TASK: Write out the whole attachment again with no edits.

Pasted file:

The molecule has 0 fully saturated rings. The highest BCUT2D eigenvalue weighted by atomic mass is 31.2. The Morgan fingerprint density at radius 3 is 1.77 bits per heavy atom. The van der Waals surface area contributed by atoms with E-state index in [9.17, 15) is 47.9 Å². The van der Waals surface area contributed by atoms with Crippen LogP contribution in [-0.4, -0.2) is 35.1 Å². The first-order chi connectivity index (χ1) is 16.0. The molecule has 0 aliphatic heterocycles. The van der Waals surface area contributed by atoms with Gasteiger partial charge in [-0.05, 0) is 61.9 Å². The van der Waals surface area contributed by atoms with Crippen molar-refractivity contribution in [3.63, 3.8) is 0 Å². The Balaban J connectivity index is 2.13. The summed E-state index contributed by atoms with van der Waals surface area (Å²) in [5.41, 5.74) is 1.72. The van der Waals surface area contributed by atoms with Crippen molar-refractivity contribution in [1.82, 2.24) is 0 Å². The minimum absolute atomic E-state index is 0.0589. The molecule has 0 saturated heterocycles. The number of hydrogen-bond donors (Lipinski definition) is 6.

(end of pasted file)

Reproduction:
The molecule has 0 fully saturated rings. The highest BCUT2D eigenvalue weighted by atomic mass is 31.2. The Morgan fingerprint density at radius 3 is 1.77 bits per heavy atom. The van der Waals surface area contributed by atoms with E-state index in [9.17, 15) is 47.9 Å². The van der Waals surface area contributed by atoms with Crippen LogP contribution in [-0.4, -0.2) is 35.1 Å². The first-order chi connectivity index (χ1) is 16.0. The molecule has 0 aliphatic heterocycles. The van der Waals surface area contributed by atoms with Gasteiger partial charge in [-0.05, 0) is 61.9 Å². The van der Waals surface area contributed by atoms with Crippen molar-refractivity contribution in [3.63, 3.8) is 0 Å². The Balaban J connectivity index is 2.13. The summed E-state index contributed by atoms with van der Waals surface area (Å²) in [5.41, 5.74) is 1.72. The van der Waals surface area contributed by atoms with Crippen molar-refractivity contribution in [1.82, 2.24) is 0 Å². The minimum absolute atomic E-state index is 0.0589. The molecule has 0 saturated heterocycles. The number of hydrogen-bond donors (Lipinski definition) is 6.